The Unusual Way One McDonald's Customer Protested Russian Closures

The Russian invasion of Ukraine has hit the world hard andĀ Russia's takeover effort has been deemed wildly unpopular around the world, as it has been denounced by most countries and even by some of Russia's own citizens (per Washington Post).

To that end, a number of companies have partly or fully pulled operations from Russia, both in an effort to show solidarity with Ukraine, but also in an attempt to cripple the Russian economy. This "economic war," dubbed by The New York Times, includes companies like Starbucks, Goldman Sachs, Uniqlo, and JP Morgan Chase. Even the streaming service Netflix has stopped services in Russia (perĀ CBS News).

Last week, hamburger juggernaut McDonald's made headlines around the world when the chain announced that it would be temporarily closing all 850 stores in Russia while the war rages. However, according to Daily Mail, six days after the announcement Russian McDonald's stores remain open, and some customers are resorting to desperate measures to keep it that way.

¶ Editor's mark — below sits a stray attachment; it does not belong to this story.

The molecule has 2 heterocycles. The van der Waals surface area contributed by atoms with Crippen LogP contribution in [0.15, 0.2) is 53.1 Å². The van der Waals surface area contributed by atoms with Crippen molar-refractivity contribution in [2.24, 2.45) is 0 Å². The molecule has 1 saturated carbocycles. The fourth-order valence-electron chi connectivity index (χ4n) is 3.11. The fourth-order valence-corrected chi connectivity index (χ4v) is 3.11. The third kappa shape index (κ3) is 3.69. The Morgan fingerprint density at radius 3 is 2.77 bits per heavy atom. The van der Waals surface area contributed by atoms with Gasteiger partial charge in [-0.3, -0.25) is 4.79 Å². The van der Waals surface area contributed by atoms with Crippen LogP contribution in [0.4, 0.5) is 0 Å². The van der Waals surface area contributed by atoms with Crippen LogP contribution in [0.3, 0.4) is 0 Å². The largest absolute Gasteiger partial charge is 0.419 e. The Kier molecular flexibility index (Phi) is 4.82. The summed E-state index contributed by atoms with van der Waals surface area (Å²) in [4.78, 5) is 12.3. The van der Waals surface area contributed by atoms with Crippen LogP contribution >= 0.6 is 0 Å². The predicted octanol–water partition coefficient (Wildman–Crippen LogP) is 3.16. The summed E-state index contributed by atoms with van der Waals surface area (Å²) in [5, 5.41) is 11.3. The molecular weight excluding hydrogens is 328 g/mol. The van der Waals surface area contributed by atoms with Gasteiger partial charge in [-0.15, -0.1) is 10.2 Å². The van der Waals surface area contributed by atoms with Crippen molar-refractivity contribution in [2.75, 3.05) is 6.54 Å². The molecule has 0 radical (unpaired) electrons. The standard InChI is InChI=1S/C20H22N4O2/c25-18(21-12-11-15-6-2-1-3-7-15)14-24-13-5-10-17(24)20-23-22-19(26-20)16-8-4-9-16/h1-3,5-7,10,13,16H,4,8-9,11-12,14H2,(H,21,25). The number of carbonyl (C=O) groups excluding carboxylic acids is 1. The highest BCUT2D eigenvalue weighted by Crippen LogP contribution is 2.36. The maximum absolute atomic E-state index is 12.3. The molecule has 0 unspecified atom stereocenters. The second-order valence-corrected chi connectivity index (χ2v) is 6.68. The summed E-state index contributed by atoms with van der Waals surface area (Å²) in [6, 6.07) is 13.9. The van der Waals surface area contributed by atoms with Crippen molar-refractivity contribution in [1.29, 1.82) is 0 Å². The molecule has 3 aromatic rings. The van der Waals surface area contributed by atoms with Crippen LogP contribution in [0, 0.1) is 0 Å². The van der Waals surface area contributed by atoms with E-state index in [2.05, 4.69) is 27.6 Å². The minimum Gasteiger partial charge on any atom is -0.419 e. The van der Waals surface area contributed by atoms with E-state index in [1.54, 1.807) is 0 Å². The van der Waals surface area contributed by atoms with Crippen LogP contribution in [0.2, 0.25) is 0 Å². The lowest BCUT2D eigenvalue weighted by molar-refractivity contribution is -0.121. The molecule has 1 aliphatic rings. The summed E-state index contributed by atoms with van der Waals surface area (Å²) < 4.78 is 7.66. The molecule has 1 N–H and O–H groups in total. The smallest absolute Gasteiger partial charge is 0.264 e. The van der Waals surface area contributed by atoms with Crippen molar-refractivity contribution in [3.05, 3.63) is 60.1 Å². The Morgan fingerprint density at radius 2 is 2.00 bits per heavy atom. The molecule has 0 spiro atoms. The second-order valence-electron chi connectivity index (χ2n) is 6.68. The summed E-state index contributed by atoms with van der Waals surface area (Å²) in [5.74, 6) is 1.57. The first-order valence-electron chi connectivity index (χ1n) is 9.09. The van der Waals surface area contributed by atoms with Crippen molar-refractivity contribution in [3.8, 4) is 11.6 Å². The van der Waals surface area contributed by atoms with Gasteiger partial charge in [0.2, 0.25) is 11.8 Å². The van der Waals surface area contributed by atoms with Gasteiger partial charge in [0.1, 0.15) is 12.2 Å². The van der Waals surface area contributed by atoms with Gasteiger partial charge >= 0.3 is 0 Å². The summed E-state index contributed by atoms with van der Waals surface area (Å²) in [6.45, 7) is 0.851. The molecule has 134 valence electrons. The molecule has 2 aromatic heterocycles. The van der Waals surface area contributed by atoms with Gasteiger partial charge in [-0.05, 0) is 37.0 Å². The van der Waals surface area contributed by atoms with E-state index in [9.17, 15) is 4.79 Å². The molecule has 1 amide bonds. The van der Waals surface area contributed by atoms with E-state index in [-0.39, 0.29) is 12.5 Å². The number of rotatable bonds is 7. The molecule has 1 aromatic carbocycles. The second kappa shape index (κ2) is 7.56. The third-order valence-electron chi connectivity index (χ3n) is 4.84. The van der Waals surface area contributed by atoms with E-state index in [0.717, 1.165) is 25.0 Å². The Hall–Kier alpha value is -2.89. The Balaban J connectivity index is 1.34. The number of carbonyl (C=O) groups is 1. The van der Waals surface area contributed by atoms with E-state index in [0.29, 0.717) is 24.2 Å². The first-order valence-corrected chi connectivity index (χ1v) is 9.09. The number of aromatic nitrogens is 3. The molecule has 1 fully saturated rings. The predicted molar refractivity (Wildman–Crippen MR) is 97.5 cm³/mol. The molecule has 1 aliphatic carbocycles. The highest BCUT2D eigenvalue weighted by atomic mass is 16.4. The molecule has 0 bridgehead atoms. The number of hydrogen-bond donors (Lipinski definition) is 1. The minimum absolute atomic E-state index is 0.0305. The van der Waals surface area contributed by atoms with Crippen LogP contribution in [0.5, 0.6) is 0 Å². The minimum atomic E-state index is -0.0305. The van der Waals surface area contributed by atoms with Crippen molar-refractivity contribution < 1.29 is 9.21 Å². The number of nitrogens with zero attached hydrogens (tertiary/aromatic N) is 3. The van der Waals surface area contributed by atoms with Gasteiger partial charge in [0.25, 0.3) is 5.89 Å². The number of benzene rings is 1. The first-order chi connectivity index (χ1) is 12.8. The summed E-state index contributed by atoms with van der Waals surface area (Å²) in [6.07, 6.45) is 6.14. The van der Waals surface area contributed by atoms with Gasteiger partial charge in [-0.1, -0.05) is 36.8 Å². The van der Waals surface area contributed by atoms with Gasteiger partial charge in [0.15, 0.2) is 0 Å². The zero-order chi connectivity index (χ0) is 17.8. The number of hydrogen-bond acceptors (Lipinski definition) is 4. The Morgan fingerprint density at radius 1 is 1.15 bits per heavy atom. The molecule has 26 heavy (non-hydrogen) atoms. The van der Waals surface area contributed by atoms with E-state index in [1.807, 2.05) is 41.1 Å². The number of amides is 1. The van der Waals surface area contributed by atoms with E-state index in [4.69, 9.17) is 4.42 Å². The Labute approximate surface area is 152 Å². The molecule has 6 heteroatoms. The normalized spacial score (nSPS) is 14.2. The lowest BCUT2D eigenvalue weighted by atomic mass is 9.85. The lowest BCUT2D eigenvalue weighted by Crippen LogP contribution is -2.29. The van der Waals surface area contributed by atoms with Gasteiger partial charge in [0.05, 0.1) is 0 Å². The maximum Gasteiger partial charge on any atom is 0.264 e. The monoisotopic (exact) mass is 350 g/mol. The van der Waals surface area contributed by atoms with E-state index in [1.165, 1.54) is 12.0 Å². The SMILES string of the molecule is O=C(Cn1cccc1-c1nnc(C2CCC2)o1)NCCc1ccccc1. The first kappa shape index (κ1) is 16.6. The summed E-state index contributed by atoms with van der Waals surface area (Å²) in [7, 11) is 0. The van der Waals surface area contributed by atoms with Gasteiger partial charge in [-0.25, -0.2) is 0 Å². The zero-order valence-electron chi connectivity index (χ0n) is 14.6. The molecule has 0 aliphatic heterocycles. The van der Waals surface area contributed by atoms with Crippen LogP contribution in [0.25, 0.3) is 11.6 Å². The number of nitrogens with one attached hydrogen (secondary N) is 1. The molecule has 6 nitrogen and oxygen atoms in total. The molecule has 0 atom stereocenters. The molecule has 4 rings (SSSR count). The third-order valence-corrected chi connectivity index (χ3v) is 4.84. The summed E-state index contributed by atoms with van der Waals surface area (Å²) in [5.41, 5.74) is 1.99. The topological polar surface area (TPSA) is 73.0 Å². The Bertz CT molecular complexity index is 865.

How one Russian McDonald's customer is fighting back

One Russian McDonald's customer is so desperate to maintain access to the chain's menu that he physically chained himself to the door of one branch in Moscow just before the location was set to shut its doors for an undetermined time. Dubbed a "superfan," pianist Luka Safronov's shouted, "Closing down is an act of hostility against me and my fellow citizens!" Other patrons streamed past him to get their last combo meals for who knows how long, reports Mirror.

Unfortunately for Safronov, his effort was futile as he was eventually "dragged away" by police (per New York Post). McDonald's might be losing upwards of $50 million each month after closing doors in Russia, and the chain is staying mum about when, or if, its hundreds of Russian branches will reopen. CEO Chris Kempckinski said that the war has caused supply chain disruptions and other "operational impacts." He also added that the company will "closely monitor the humanitarian situation."